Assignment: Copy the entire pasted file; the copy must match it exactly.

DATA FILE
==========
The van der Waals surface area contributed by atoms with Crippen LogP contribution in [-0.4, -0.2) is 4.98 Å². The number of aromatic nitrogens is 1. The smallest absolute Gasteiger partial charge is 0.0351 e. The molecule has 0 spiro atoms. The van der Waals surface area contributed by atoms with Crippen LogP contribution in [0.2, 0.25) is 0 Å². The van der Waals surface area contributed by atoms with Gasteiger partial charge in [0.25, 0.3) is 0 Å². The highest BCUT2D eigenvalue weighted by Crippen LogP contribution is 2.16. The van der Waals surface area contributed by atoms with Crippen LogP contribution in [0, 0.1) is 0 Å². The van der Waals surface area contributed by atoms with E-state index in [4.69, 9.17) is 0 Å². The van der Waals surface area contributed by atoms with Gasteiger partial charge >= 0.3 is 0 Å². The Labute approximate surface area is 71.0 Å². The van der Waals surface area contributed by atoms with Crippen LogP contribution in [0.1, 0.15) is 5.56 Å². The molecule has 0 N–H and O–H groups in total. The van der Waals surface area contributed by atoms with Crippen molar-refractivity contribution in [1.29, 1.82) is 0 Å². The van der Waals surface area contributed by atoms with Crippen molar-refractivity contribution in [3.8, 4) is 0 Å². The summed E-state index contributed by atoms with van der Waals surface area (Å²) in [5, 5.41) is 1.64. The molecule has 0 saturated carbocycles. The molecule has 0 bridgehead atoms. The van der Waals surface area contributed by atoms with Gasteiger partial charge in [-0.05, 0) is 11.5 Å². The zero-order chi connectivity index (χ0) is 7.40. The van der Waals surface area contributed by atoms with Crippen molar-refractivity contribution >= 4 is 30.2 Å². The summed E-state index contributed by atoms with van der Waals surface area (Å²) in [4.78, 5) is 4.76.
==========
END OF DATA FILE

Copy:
The van der Waals surface area contributed by atoms with Crippen LogP contribution in [-0.4, -0.2) is 4.98 Å². The number of aromatic nitrogens is 1. The smallest absolute Gasteiger partial charge is 0.0351 e. The molecule has 0 spiro atoms. The van der Waals surface area contributed by atoms with Crippen LogP contribution in [0.2, 0.25) is 0 Å². The van der Waals surface area contributed by atoms with Gasteiger partial charge in [0.25, 0.3) is 0 Å². The highest BCUT2D eigenvalue weighted by Crippen LogP contribution is 2.16. The van der Waals surface area contributed by atoms with Crippen LogP contribution in [0, 0.1) is 0 Å². The van der Waals surface area contributed by atoms with E-state index in [4.69, 9.17) is 0 Å². The van der Waals surface area contributed by atoms with Gasteiger partial charge >= 0.3 is 0 Å². The Labute approximate surface area is 71.0 Å². The van der Waals surface area contributed by atoms with Crippen LogP contribution in [0.1, 0.15) is 5.56 Å². The molecule has 0 N–H and O–H groups in total. The van der Waals surface area contributed by atoms with Crippen molar-refractivity contribution in [1.29, 1.82) is 0 Å². The van der Waals surface area contributed by atoms with Crippen molar-refractivity contribution in [3.8, 4) is 0 Å². The summed E-state index contributed by atoms with van der Waals surface area (Å²) in [5, 5.41) is 1.64. The molecule has 0 saturated carbocycles. The molecule has 0 bridgehead atoms. The van der Waals surface area contributed by atoms with Gasteiger partial charge in [-0.05, 0) is 11.5 Å². The zero-order chi connectivity index (χ0) is 7.40. The van der Waals surface area contributed by atoms with Crippen molar-refractivity contribution >= 4 is 30.2 Å². The summed E-state index contributed by atoms with van der Waals surface area (Å²) in [4.78, 5) is 4.76.